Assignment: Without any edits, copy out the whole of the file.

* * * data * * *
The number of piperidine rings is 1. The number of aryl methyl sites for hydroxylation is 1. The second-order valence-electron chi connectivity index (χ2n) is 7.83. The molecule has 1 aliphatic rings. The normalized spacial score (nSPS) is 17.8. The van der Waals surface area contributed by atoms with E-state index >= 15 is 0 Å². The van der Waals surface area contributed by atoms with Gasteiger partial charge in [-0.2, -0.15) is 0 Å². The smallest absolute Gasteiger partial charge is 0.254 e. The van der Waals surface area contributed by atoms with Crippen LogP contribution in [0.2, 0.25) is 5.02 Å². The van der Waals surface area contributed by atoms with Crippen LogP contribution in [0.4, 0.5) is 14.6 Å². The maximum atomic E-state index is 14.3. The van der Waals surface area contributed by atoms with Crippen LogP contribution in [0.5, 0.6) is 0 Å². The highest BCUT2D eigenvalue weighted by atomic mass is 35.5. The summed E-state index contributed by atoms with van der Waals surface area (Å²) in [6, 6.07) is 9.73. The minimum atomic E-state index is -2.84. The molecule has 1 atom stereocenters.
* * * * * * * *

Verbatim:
The number of piperidine rings is 1. The number of aryl methyl sites for hydroxylation is 1. The second-order valence-electron chi connectivity index (χ2n) is 7.83. The molecule has 1 aliphatic rings. The normalized spacial score (nSPS) is 17.8. The van der Waals surface area contributed by atoms with E-state index >= 15 is 0 Å². The van der Waals surface area contributed by atoms with Gasteiger partial charge in [-0.2, -0.15) is 0 Å². The smallest absolute Gasteiger partial charge is 0.254 e. The van der Waals surface area contributed by atoms with Crippen LogP contribution in [0.2, 0.25) is 5.02 Å². The van der Waals surface area contributed by atoms with Crippen LogP contribution in [0.4, 0.5) is 14.6 Å². The maximum atomic E-state index is 14.3. The van der Waals surface area contributed by atoms with Crippen LogP contribution in [0.5, 0.6) is 0 Å². The highest BCUT2D eigenvalue weighted by atomic mass is 35.5. The summed E-state index contributed by atoms with van der Waals surface area (Å²) in [6, 6.07) is 9.73. The minimum atomic E-state index is -2.84. The molecule has 1 atom stereocenters.